Although the completion of the tasks proceeded in a timely manner, PBGC alleges that plaintiffs' counsel "subsequently refused to work on the final close out tasks." (Mot. for Recons. at 6.) Thereafter, PBGC contacted plaintiffs' counsel "seeking their agreement to execute five concrete tasks necessary for close out." (Id. at 7.) PBGC alleges that plaintiffs responded, but "fail[ed] to address the specifics of a close out at all." (Id.)

As a result, PBGC filed a motion to close out the settlement. In response, plaintiffs filed a cross-motion to refer administrative issues to the joint settlement board. The magistrate judge granted plaintiffs' motion for referral of issues to the CASB and denied PBGC's motion without prejudice. (See Mem. Order. of Feb. 25, 2005.) PBGC now moves for reconsideration of that order.


Fed. R. Civ. P. 72(a) and LCvR 72.2(b) allow a party to seek reconsideration of a magistrate judge's decision on a nondispositive matter. "On review, the magistrate judge's decision is entitled to great deference unless it is clearly erroneous or contrary to law, that is, if on the entire evidence the court is left with the definite and firm conviction that a mistake has been committed." Pulliam v. Cont'l Cas. Co., Civil Action No. 02-370 (RWR), 2006 WL 3003977, at *2 (D.D.C. Oct. 20, 2006) (citing Virtual Def. & Dev. Int'l, Inc. v. Rep. of Mold., 133 F. Supp. 2d 9, 20 (D.D.C. 2001) (quoting Neuder v. Battelle Pac. Nw. Nat. Lab., 194 F.R.D. 289, 292 (D.D.C. 2000))) (internal quotations omitted); see also LCvR 72.2(c) ("Upon a motion for reconsideration . . . a judge may modify or set aside any portion of a magistrate judge's order . . . found to be clearly erroneous or contrary to law."). By contrast, a magistrate judge's opinion in a dispositive matter is reviewed de novo. See Fed. R. Civ. P. 72(b).

PBGC argues that its motion to close out settlement should be considered a dispositive motion under 28 U.S.C. § 636(b)(1)(A), thereby warranting de novo review of the magistrate judge's decision. While some courts have held that § 636(b)(1)(A) enumerates a non-exhaustive list of dispositive motions for which a magistrate judge may not issue rulings, see, e.g., Vogel v. U.S. Office Products Co., 258 F.3d 509, 515 (6th Cir. 2001) (explaining that "unlisted motions that are functionally equivalent to those listed . . . are also considered dispositive"), PBGC cites to no authority stating that a motion of the sort decided by the magistrate judge here is one that should be included under § 636(b)(1)(A) and the District of Columbia Circuit has not indicated what motions, if any, beyond those enumerated should be considered dispositive. However, PBGC contends that the standard of review relied upon is not critical because the magistrate judge's decision should be overturned as it is also clearly erroneous and contrary to law. Under either standard, the plaintiffs prevail, as is discussed below.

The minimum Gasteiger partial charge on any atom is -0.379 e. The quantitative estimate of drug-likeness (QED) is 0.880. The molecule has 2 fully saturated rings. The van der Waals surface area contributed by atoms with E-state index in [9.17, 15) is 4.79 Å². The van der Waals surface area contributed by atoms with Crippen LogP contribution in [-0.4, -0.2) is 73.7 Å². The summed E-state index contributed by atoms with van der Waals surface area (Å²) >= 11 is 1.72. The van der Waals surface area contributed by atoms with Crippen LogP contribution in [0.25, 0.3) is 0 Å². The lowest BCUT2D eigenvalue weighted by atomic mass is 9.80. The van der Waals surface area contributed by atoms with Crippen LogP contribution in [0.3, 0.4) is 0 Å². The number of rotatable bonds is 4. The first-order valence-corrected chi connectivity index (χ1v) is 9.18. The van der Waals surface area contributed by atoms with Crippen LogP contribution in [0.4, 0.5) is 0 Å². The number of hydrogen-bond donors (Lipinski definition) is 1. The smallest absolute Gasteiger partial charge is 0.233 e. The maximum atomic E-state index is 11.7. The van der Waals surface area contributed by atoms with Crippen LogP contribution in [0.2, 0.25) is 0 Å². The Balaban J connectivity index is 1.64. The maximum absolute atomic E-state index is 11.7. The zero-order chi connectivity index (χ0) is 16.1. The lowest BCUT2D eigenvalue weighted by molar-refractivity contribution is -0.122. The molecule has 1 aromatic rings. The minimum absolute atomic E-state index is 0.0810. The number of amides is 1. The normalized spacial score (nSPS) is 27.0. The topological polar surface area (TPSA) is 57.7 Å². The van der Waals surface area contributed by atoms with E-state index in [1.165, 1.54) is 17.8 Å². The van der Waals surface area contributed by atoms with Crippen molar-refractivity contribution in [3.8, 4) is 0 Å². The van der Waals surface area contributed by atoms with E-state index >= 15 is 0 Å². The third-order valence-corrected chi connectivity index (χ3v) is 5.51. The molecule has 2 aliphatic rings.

PBGC claims that the magistrate judge granted the CASB jurisdiction over the PSP under the Wrap Up Agreement, to PBGC's prejudice. PBGC argues that this was error and that the magistrate judge misunderstood the plain language of the Wrap Up Agreement, ignored the remedy the parties chose and substituted CASB review in ...